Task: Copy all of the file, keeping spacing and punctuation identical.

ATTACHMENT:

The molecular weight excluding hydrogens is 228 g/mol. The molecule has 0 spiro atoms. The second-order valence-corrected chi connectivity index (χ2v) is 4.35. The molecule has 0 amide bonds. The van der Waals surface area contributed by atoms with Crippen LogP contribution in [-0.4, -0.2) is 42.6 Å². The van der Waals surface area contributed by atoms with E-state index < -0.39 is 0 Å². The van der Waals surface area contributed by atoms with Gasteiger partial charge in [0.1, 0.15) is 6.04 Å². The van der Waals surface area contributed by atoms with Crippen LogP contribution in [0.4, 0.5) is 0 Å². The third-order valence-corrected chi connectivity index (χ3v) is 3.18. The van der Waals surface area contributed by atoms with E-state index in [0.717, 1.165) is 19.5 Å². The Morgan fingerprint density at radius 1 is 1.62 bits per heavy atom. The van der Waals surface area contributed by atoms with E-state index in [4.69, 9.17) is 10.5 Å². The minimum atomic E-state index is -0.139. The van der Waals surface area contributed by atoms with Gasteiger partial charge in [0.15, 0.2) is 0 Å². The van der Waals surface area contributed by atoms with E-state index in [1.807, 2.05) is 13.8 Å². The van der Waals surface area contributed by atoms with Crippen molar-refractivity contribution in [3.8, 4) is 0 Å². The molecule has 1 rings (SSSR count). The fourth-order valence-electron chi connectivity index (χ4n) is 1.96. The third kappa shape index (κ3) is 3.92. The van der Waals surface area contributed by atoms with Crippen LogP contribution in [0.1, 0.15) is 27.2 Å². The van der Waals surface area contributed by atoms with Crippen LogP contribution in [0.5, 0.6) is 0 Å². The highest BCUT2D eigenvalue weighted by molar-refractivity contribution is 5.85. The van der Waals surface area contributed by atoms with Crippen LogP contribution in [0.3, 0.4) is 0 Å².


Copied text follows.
The molecular weight excluding hydrogens is 228 g/mol. The molecule has 0 spiro atoms. The second-order valence-corrected chi connectivity index (χ2v) is 4.35. The molecule has 0 amide bonds. The van der Waals surface area contributed by atoms with Crippen LogP contribution in [-0.4, -0.2) is 42.6 Å². The van der Waals surface area contributed by atoms with E-state index < -0.39 is 0 Å². The van der Waals surface area contributed by atoms with Gasteiger partial charge in [0.1, 0.15) is 6.04 Å². The van der Waals surface area contributed by atoms with Crippen LogP contribution in [0.4, 0.5) is 0 Å². The third-order valence-corrected chi connectivity index (χ3v) is 3.18. The van der Waals surface area contributed by atoms with E-state index in [0.717, 1.165) is 19.5 Å². The Morgan fingerprint density at radius 1 is 1.62 bits per heavy atom. The van der Waals surface area contributed by atoms with E-state index in [4.69, 9.17) is 10.5 Å². The minimum atomic E-state index is -0.139. The van der Waals surface area contributed by atoms with Gasteiger partial charge in [0.15, 0.2) is 0 Å². The van der Waals surface area contributed by atoms with E-state index in [1.807, 2.05) is 13.8 Å². The van der Waals surface area contributed by atoms with Crippen molar-refractivity contribution in [3.8, 4) is 0 Å². The molecule has 1 rings (SSSR count). The fourth-order valence-electron chi connectivity index (χ4n) is 1.96. The third kappa shape index (κ3) is 3.92. The van der Waals surface area contributed by atoms with Crippen LogP contribution in [0.1, 0.15) is 27.2 Å². The van der Waals surface area contributed by atoms with Crippen LogP contribution in [0.5, 0.6) is 0 Å². The highest BCUT2D eigenvalue weighted by molar-refractivity contribution is 5.85. The van der Waals surface area contributed by atoms with Crippen LogP contribution in [0.3, 0.4) is 0 Å².